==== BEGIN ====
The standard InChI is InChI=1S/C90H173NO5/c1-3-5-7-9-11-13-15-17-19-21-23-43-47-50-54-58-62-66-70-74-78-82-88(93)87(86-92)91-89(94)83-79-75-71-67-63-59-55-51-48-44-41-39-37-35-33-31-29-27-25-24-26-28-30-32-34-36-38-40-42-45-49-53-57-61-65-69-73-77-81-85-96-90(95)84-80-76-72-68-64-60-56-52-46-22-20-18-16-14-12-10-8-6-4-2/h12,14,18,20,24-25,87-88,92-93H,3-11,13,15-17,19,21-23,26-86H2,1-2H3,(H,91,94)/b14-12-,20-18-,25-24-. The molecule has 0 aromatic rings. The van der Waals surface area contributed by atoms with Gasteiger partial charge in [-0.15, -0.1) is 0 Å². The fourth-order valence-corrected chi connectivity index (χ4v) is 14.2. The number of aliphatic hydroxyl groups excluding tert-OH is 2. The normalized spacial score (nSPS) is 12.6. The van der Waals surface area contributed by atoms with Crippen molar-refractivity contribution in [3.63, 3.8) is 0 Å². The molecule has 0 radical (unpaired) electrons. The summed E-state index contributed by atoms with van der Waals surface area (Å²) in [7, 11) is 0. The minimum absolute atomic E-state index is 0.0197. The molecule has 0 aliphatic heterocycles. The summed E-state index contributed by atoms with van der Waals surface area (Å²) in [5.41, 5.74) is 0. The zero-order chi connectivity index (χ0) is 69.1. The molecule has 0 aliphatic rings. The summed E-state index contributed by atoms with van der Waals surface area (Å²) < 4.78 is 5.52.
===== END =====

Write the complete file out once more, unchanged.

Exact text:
The standard InChI is InChI=1S/C90H173NO5/c1-3-5-7-9-11-13-15-17-19-21-23-43-47-50-54-58-62-66-70-74-78-82-88(93)87(86-92)91-89(94)83-79-75-71-67-63-59-55-51-48-44-41-39-37-35-33-31-29-27-25-24-26-28-30-32-34-36-38-40-42-45-49-53-57-61-65-69-73-77-81-85-96-90(95)84-80-76-72-68-64-60-56-52-46-22-20-18-16-14-12-10-8-6-4-2/h12,14,18,20,24-25,87-88,92-93H,3-11,13,15-17,19,21-23,26-86H2,1-2H3,(H,91,94)/b14-12-,20-18-,25-24-. The molecule has 0 aromatic rings. The van der Waals surface area contributed by atoms with Gasteiger partial charge in [-0.15, -0.1) is 0 Å². The fourth-order valence-corrected chi connectivity index (χ4v) is 14.2. The number of aliphatic hydroxyl groups excluding tert-OH is 2. The normalized spacial score (nSPS) is 12.6. The van der Waals surface area contributed by atoms with Crippen molar-refractivity contribution in [3.63, 3.8) is 0 Å². The molecule has 0 radical (unpaired) electrons. The summed E-state index contributed by atoms with van der Waals surface area (Å²) in [7, 11) is 0. The minimum absolute atomic E-state index is 0.0197. The molecule has 0 aliphatic heterocycles. The summed E-state index contributed by atoms with van der Waals surface area (Å²) in [5.41, 5.74) is 0. The zero-order chi connectivity index (χ0) is 69.1. The molecule has 0 aliphatic rings. The summed E-state index contributed by atoms with van der Waals surface area (Å²) < 4.78 is 5.52.